The Shakers

Or, The United Society of Believers in Christ’s Second Appearing.

13 minutes

The Shakers originated in northwest England in 1747 as a millenarian restorationist sect. The group believed that they were living in the end times and that Christ had already returned to earth in the form of one of their founders. The name Shakers is a shortening of the term “Shaking Quakers”, which they earned by being confused with Quakers and because of the way they wiled out during worship services. They would come to practice a celibate and communal utopian lifestyle adhering to the central tenets were pacifism, uniform charismatic worship, and equality between the sexes. 


The seed of the Shakers was in the Wardley Society, a Quaker worship group. The founders of the society, James and Jane Wardley, had broken away from the Quakers during a time in which they were discouraging frenetic religious expression. In their Meeting Halls they marched, sang, danced, turned, twitched, jerked and shouted.

 Their beliefs were based in spiritualism with heavy emphasis on the power of prophecy. Much of their culture was based on their receipt of messages from the spirit of God, which were expressed during religious revivals and silent meditation. Another heavy component was the renunciation of sinful acts, which consigned members to celibacy, for they believed that the end of the world was nearing. 

As their numbers grew, public notice of them grew. The Shakers faced increasing persecution; they were mobbed, stoned, and sometimes imprisoned.

Repent. For the Kingdom of God is at hand. The new heaven and new earth prophecied of old is about to come. The marriage of the Lamb, the first resurrection; the new Jerusalem descended from above, these are even now at the door. And when Christ appears again, and the true church rises in full and transcendent glory, then all anti-Christian denominations — the priests, the Church, the pope — will be swept away.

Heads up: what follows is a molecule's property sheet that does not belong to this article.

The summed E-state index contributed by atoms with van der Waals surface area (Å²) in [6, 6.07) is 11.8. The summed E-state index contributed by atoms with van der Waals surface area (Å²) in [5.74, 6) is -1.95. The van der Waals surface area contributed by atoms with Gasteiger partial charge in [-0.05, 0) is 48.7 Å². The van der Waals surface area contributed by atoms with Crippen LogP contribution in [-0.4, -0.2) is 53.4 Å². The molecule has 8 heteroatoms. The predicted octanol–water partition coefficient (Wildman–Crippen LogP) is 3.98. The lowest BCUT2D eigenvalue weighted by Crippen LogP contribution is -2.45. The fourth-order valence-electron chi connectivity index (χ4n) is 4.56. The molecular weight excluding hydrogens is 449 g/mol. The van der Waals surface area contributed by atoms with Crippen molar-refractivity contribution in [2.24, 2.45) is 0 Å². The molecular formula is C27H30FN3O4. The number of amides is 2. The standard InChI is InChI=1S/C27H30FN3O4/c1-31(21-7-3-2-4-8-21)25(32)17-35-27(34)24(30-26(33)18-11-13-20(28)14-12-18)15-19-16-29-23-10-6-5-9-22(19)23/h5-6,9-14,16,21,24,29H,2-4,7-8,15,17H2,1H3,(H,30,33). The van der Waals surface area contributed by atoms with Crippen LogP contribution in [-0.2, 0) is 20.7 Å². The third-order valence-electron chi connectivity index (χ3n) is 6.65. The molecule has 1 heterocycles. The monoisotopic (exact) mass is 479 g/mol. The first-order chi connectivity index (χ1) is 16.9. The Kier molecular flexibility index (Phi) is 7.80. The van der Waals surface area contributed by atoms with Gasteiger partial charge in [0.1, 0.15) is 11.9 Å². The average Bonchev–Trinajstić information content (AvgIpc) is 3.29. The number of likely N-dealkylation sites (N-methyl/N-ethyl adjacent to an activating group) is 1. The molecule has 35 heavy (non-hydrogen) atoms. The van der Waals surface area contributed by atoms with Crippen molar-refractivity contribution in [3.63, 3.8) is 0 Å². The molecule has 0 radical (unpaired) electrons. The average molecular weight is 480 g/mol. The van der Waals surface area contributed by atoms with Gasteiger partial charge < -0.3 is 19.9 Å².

Jane Wardley, at the first Shakers meeting. 
Shaker art.

Mother Ann

The Shakers believed in the dualism of God as male and female. ’So God created him, male and female he created them.” They also believed that the second coming of Christ would be through a woman, so they chose women for their leadership. In 1770, member Ann Lee was revealed in a “manifestation of divine light” to be the second coming of Christ. After this she was called Mother Ann. It was thought that Jesus was the male manifestation of Christ and the first Christian Church, and that Mother Ann was the female manifestation of Christ and the second Christian Church. She was mythologized as the Bride made ready for the Bridegroom from the Song of Solomon. Incidentally, I live near a niche protestant group called the International House of Prayer (IHOP) which also gives particular weight to the Song of Solomon. Though in their terms, the church member is the bride. Some biblical texts have stickier use cases with the outliers than others.